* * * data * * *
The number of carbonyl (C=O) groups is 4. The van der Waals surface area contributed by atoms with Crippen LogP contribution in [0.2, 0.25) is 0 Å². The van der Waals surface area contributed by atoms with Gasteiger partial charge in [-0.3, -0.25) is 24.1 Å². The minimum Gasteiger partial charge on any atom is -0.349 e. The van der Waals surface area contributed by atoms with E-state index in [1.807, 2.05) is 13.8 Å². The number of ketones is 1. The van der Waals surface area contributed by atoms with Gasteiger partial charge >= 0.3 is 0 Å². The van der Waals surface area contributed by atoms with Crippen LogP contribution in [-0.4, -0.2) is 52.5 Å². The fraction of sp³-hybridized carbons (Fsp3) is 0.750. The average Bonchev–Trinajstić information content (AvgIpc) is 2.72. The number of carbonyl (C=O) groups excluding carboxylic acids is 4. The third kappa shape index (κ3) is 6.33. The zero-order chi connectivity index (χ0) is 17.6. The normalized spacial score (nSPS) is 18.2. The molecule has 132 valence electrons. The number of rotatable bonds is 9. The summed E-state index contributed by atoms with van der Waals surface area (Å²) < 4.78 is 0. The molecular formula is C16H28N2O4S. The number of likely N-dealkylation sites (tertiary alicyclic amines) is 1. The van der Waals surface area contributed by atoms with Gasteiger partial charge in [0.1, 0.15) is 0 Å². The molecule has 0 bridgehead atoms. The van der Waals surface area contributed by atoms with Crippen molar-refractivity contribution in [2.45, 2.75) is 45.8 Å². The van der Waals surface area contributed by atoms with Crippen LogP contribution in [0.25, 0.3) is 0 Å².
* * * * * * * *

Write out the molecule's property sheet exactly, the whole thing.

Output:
The number of carbonyl (C=O) groups is 4. The van der Waals surface area contributed by atoms with Crippen LogP contribution in [0.2, 0.25) is 0 Å². The van der Waals surface area contributed by atoms with Gasteiger partial charge in [-0.3, -0.25) is 24.1 Å². The minimum Gasteiger partial charge on any atom is -0.349 e. The van der Waals surface area contributed by atoms with E-state index in [1.807, 2.05) is 13.8 Å². The number of ketones is 1. The van der Waals surface area contributed by atoms with Gasteiger partial charge >= 0.3 is 0 Å². The van der Waals surface area contributed by atoms with Crippen LogP contribution in [-0.4, -0.2) is 52.5 Å². The fraction of sp³-hybridized carbons (Fsp3) is 0.750. The average Bonchev–Trinajstić information content (AvgIpc) is 2.72. The number of carbonyl (C=O) groups excluding carboxylic acids is 4. The third kappa shape index (κ3) is 6.33. The zero-order chi connectivity index (χ0) is 17.6. The normalized spacial score (nSPS) is 18.2. The molecule has 132 valence electrons. The number of rotatable bonds is 9. The summed E-state index contributed by atoms with van der Waals surface area (Å²) < 4.78 is 0. The molecular formula is C16H28N2O4S. The number of likely N-dealkylation sites (tertiary alicyclic amines) is 1. The van der Waals surface area contributed by atoms with Gasteiger partial charge in [0.1, 0.15) is 0 Å². The molecule has 0 bridgehead atoms. The van der Waals surface area contributed by atoms with Crippen molar-refractivity contribution in [2.45, 2.75) is 45.8 Å². The van der Waals surface area contributed by atoms with Crippen LogP contribution in [0.25, 0.3) is 0 Å².